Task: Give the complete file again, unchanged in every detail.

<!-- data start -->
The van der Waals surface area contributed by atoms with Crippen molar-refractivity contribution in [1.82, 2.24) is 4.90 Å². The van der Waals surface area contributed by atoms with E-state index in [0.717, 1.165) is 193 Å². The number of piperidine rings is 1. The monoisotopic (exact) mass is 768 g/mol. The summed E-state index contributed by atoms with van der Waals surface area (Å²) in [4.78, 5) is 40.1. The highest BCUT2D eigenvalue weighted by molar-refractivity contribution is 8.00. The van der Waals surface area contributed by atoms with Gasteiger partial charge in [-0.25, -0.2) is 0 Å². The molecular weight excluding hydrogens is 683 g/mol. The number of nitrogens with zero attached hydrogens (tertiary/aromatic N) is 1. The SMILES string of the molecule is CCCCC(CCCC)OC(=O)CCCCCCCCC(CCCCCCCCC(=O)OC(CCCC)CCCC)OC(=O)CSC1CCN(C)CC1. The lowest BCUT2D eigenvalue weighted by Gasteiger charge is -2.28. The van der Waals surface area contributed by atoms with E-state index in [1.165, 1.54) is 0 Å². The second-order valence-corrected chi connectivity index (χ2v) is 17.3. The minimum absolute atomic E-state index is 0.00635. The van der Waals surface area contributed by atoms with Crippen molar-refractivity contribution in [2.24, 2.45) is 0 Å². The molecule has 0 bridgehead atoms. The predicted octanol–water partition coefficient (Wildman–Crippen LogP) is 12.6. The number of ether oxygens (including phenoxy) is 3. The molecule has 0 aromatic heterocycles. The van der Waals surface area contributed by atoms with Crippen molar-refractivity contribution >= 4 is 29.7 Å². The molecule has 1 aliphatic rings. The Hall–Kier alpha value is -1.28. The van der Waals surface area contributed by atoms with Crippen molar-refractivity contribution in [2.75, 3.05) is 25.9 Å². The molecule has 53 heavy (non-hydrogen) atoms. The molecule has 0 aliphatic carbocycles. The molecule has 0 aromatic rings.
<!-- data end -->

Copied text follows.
The van der Waals surface area contributed by atoms with Crippen molar-refractivity contribution in [1.82, 2.24) is 4.90 Å². The van der Waals surface area contributed by atoms with E-state index in [0.717, 1.165) is 193 Å². The number of piperidine rings is 1. The monoisotopic (exact) mass is 768 g/mol. The summed E-state index contributed by atoms with van der Waals surface area (Å²) in [4.78, 5) is 40.1. The highest BCUT2D eigenvalue weighted by molar-refractivity contribution is 8.00. The van der Waals surface area contributed by atoms with Gasteiger partial charge in [-0.25, -0.2) is 0 Å². The molecular weight excluding hydrogens is 683 g/mol. The number of nitrogens with zero attached hydrogens (tertiary/aromatic N) is 1. The SMILES string of the molecule is CCCCC(CCCC)OC(=O)CCCCCCCCC(CCCCCCCCC(=O)OC(CCCC)CCCC)OC(=O)CSC1CCN(C)CC1. The lowest BCUT2D eigenvalue weighted by Gasteiger charge is -2.28. The van der Waals surface area contributed by atoms with E-state index in [1.165, 1.54) is 0 Å². The second-order valence-corrected chi connectivity index (χ2v) is 17.3. The minimum absolute atomic E-state index is 0.00635. The van der Waals surface area contributed by atoms with Crippen molar-refractivity contribution in [2.24, 2.45) is 0 Å². The molecule has 0 bridgehead atoms. The predicted octanol–water partition coefficient (Wildman–Crippen LogP) is 12.6. The number of ether oxygens (including phenoxy) is 3. The molecule has 0 aromatic heterocycles. The van der Waals surface area contributed by atoms with Crippen molar-refractivity contribution >= 4 is 29.7 Å². The molecule has 1 aliphatic rings. The Hall–Kier alpha value is -1.28. The van der Waals surface area contributed by atoms with Crippen molar-refractivity contribution in [2.75, 3.05) is 25.9 Å². The molecule has 53 heavy (non-hydrogen) atoms. The molecule has 0 aliphatic carbocycles. The molecule has 0 aromatic rings.